Aspen with Kids

We went on a long weekend trip to Aspen, and, for the first time, I had nothing planned except for maybe hiking Maroon Bells and doing some night photography when the kids went to bed.

The stars didn’t quite align on that second part but I did get my first full night of sleep since 2016. 🙂

Maroon Bells Lake Trail

Maroon Bells Lake at Sunrise

Maroon Bells Lake trail is an easy 10 minute stroll along the lake that you can even bring a stroller to. I would classify this as more of a viewpoint than anything else. It’s gorgeous in every direction you look, but of course, everyone comes here to see the Bells light up.

At sunrise- Not sunset.

Due to the aforementioned lack of research, we drove back here after hiking it earlier in the day to see the sunset… only to come to a disappointing shadow-covered mountain. So, we wound up coming back a THIRD time – at sunrise – because there was no way I was going to miss this view! Thank goodness the kids have no say yet in how many times we return to a place for a photo…

Maroon Bells Lake at Sunrise

This shot was taken at 6:45am, alongside another 30492034958 photographers looking to capture the moment (albeit with no kids). This view is pretty much right near the parking lot so you don’t have to go very far once you’ve parked.

Tip #1: It’s best to get here right at sunrise so that you have time to set up and find a parking spot. But you do have about 30-45 minutes after the sun has peeked through the mountains to enjoy all of its light painting on the Bells.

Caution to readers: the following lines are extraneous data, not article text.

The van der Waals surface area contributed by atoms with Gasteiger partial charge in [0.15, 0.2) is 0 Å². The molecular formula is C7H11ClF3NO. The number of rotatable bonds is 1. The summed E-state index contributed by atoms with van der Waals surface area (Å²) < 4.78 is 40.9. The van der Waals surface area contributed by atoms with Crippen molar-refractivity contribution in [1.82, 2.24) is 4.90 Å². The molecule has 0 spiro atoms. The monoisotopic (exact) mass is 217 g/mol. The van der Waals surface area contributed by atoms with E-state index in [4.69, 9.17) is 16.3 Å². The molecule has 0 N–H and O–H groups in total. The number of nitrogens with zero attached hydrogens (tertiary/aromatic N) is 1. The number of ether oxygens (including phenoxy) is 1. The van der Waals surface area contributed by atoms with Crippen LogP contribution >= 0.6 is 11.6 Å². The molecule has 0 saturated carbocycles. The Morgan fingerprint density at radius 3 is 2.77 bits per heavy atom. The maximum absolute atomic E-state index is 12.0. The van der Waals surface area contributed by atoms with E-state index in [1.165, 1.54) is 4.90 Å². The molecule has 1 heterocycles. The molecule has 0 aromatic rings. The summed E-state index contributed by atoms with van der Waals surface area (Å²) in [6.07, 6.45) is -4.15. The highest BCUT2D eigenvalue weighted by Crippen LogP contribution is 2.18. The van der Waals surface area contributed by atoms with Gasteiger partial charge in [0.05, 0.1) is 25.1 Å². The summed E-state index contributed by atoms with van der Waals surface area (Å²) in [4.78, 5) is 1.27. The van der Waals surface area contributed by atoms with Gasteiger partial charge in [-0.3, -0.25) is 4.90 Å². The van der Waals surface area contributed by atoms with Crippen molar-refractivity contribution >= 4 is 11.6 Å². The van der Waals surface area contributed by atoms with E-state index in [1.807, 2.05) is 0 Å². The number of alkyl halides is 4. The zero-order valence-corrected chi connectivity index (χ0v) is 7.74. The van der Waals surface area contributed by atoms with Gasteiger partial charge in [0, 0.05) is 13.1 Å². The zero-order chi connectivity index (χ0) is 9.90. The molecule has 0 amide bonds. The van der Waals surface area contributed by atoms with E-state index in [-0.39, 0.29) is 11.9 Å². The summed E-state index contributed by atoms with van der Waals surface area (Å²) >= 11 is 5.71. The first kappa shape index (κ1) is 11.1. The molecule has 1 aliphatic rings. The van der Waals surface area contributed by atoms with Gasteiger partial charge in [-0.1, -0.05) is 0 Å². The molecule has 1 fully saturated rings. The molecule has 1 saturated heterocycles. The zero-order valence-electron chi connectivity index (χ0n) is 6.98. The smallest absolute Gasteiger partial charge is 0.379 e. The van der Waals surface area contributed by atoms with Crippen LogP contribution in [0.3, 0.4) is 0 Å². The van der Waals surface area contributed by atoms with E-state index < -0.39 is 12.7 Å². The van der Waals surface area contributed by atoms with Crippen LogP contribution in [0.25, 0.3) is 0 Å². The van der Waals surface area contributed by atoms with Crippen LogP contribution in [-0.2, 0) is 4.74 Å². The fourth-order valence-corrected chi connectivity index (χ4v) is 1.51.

Tip #2: Make sure to bring a tripod and use HDR – there will be some really harsh contrast between the lit-up mountain and the shady foreground so you’ll want to stack several different exposures.

Crater Lake Hike

Crater Lake

Contrary to (my) popular belief, this hike is NOT 2 miles round trip. It is, in fact, 2 miles ONE WAY. Which is normally totally fine, if you bring the carrier, snacks, an appropriate mindset…

So 1.5 hours into the hike with Danny carrying our oldest on his shoulders, we had to break the news to the kids; there were limited snacks, and we were maybe only halfway 😳

Though it’s labeled as ‘easy’, the hike is far from it and runs uphill the entire way. The starting altitude is 9500′, and there’s a 500′ elevation gain. We’re used to doing 3-4 hour hikes with 1000′ gain, but at this elevation and with kids on us this was quite the workout!

Tip #1: There are signs everywhere that say you must use the shuttle between 8am-5pm. This is true, unless you have kids in carseats. Apparently that’s your golden ticket to ignoring the signs and powering straight through to the (limited) parking lot. We got there around 9am and were still able to secure a spot!

Tip #2: Even though this is not a National Park, they accept “America the Beautiful” park passes. Score! No pass? You’ll have to pony up $10.

Tip #3: Dogs are allowed pretty much everywhere in Aspen. On shuttles, in the parks, on gondolas, you name it. Even AirBnbs were mostly pet-friendly, which is why we brought our pup in the first place.